So, next time you want some inspiration on how to keep your fashion cool yet sensible, perhaps you will have a throwback moment and think: what would have my grandparents or great grandparents do?

Upper and Lower Class Tudor Fashion

Fashion, along other sociopolitical signifiers, has often been used as a sign of wealth throughout history, and Tudor times were no exception. Most trends were introduced by the royalty, who popularised them and produced the copycat effect, therefore propagating these tendencies amongst other of their same ranks, if not the whole of society. So today I will be looking at some aspects of Tudor fashion that were at their peak back in the day. However, I will also give you the contrast of what was common fashion among those less fortunate; the poor and working classes of early modern England.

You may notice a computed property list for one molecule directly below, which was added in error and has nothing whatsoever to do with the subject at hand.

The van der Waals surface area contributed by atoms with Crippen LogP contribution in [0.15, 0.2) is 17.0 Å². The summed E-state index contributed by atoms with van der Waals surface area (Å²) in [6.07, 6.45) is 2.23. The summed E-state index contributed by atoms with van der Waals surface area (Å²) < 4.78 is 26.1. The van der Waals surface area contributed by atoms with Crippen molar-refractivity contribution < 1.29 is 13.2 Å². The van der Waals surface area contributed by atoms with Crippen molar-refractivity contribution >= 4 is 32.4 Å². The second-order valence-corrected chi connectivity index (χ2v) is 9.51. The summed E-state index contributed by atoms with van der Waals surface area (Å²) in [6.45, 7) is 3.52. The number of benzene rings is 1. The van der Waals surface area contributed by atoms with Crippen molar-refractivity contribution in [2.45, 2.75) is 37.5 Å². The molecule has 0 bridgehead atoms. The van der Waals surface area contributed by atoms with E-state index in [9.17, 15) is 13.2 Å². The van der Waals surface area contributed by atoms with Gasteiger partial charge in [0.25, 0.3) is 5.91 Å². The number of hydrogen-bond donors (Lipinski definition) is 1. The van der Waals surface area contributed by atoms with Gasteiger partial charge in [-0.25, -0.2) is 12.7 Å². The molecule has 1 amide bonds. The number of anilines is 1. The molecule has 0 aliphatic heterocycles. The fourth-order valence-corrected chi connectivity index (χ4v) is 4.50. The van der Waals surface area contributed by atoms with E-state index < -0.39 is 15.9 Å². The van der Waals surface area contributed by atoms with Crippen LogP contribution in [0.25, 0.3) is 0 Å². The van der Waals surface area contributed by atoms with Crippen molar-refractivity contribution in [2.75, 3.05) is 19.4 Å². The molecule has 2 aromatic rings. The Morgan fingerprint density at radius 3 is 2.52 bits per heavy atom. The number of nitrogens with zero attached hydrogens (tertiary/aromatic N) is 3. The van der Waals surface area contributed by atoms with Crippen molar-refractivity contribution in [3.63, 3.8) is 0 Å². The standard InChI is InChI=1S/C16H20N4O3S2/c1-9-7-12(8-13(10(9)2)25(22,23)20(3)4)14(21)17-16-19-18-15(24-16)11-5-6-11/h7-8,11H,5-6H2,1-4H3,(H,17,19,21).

Let’s set the scene first. Just so you get an idea of how important clothes and bling were then, it is believed that Henry VIII spent over £2.4 million of today’s pound a year on his wardrobe…I mean, he was a large man but even so, just like the celebs today, huh? Well, as we are talking about Henry, something that became really fashionable during his reign was the codpiece. As a clothing item, the general rule of thumb was big was good and bigger better. In fact, the codpiece was known to be stuffed with a padding called bombast. Codpieces could be big enough to fit and conceal a weapon! But, the trend died out by the late 16th century, giving way to the perhaps more elegant 3 piece Elizabethan suit (jerkin and hose). Henry’s wives were just as fancy as he was, and they set their own trends too. for example, Anne Boleyn is often attributed the introduction of the French hood in England, which was quickly copied by the ladies of the court. Even Catherine of Aragon had impact in a rather peculiar artefact that accompanied women’s attire: the mini prayer-book. This miniaturised books of worship were fastened around the waists of high-ranking female aristocrats and merchants, perhaps as a sign of piety.